KUALA LUMPUR, June 22 — Many netizens have been complaining about their weight gain during the movement control order period, which was not really a surprise considering that they were homebound and less active physically.
Some even chose not to share their current photographs on their social media accounts to avoid receiving criticism from their friends. One of them Nur Athirah Rosli, 34, a public-sector employee, had put on two kilogrammes over the MCO period.
“Whenever I felt like eating, I would order food online… it was so easy,” said Nur Athirah, who is in the obese category as she weighs 92kg and is currently following a diet and exercise regime to shed her excess weight.
The issue of obesity is nothing new in Malaysia or in the world for that matter. According to the World Health Organisation (WHO), obesity has been a global public health concern since 1975.
The concern is understandable as obesity not only increases the risk of contracting various chronic diseases but also puts a strain on the finances of governments in terms of healthcare allocations.
Half of Malaysian adults overweight, obese
In a report issued in February 2020, WHO said obesity has reached epidemic proportions globally, with at least 2.8 million people dying each year as a result of being overweight or obese.
The figures are grim in Malaysia too. According to the World Population Review 2019, Malaysia has the highest prevalence of obesity among adults in Southeast Asia at 15.6 per cent, followed by Brunei (14.1 per cent), Thailand (10.0 per cent) and Indonesia (6.9 per cent).
The National Health and Morbidity Survey (NHMS) 2019 findings, meanwhile, showed that 50.1 per cent of adults in Malaysia were either overweight or obese – 30.4 per cent were overweight and 19.7 per cent obese.
In comparison, Malaysia’s overweight and obese rates stood at 29.4 per cent and 15.1 per cent respectively in 2011.
NHMS 2019 defined overweight as having a body mass index (BMI) of more than 25kg/m2 and obese, BMI exceeding 30kg/m2.
(BMI refers to a person’s weight in kilogrammes divided by the square of height in metres.
The NHMS 2019 data also revealed that the overweight and obesity levels were particularly high among women (54.7 per cent), ethnic Indians (63.9 per cent) and those in the 55 to 59 age group (60.9 per cent).
Universiti Putra Malaysia public health medicine expert Dr Norliza Ahmad said the factors contributing to obesity can be classified into four categories, namely food, physical activity, environment and genetics. Other contributing factors include diseases, stress and medicines.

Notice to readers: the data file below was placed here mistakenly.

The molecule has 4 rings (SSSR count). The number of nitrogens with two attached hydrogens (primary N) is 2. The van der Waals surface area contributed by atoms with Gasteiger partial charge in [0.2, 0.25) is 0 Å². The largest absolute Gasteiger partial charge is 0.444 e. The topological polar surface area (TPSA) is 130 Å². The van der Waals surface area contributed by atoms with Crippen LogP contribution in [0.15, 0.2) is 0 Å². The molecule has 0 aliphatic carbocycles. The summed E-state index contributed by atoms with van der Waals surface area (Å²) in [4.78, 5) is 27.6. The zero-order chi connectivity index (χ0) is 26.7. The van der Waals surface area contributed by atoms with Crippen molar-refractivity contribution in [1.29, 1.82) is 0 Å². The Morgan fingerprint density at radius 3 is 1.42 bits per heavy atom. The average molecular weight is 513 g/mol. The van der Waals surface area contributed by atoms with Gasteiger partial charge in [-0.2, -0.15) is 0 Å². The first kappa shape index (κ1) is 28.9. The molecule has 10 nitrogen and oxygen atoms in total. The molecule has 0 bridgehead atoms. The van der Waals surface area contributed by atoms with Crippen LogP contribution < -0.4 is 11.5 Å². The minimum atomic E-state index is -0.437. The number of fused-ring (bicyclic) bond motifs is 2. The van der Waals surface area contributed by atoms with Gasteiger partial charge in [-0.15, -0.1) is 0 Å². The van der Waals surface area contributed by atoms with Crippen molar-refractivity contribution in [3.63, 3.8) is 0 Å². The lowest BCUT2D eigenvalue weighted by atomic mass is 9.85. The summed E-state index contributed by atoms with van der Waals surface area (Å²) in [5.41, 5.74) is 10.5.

“The two main factors are food and physical activity… basically, if food intake is not accompanied by energy expenditure through physical activities, the excess energy is stored as fat in the body,” she explained.
Dr Norliza, who is a senior lecturer at UPM’s Faculty of Medicine and Health Sciences, said it is worrying that obesity is also increasingly affecting children.
Data from NHMS 2019 revealed that 29.8 per cent of children aged between five and 17 had excess weight, with 14.8 per cent classified as obese.
The hike in the obesity rate among children over the past decade is rather alarming as there has been a three-fold increase since 2011 when the percentage of obese children stood at only 3.9 per cent.
“Many children these days are glued to their computer games, tablet and television for over two hours a day and obesity among children is linked to long periods of inactivity,” she said, adding that obese children also face a higher risk of developing non-communicable diseases (NCDs) such as diabetes mellitus and hypertension at a younger age.
The early exposure to chronic illnesses will affect their overall quality of life and productivity, she added.
NCD and Covid-19
The main reason Malaysia’s life expectancy has been stuck at 75 years for the past one decade is due to premature deaths caused by NCDs such as diabetes, kidney failure and heart disease.
When presenting the findings of NHMS 2019 last month, Health Minister Datuk Seri Dr Adham Baba said 3.9 million people, or one in five Malaysian adults aged above 18, suffer from diabetes.
The prevalence of diabetes in Malaysia has increased to 18.3 per cent in 2019 from 13.4 per cent in 2015.
The minister said the rise in the number of diabetes cases is among the worrying findings in NHMS 2019 and that about 49 per cent of diabetics in Malaysia have never been screened or diagnosed with the disease.
It has also been found that obese people suffering from NCDs who contract Covid-19 face a higher risk of developing dangerous complications that can lead to death if they fail to seek treatment as early as possible.
Health director-general Datuk Dr Noor Hisham Abdullah has said that more than 80 per cent of fatalities due to Covid-19 involved patients suffering from NCDs.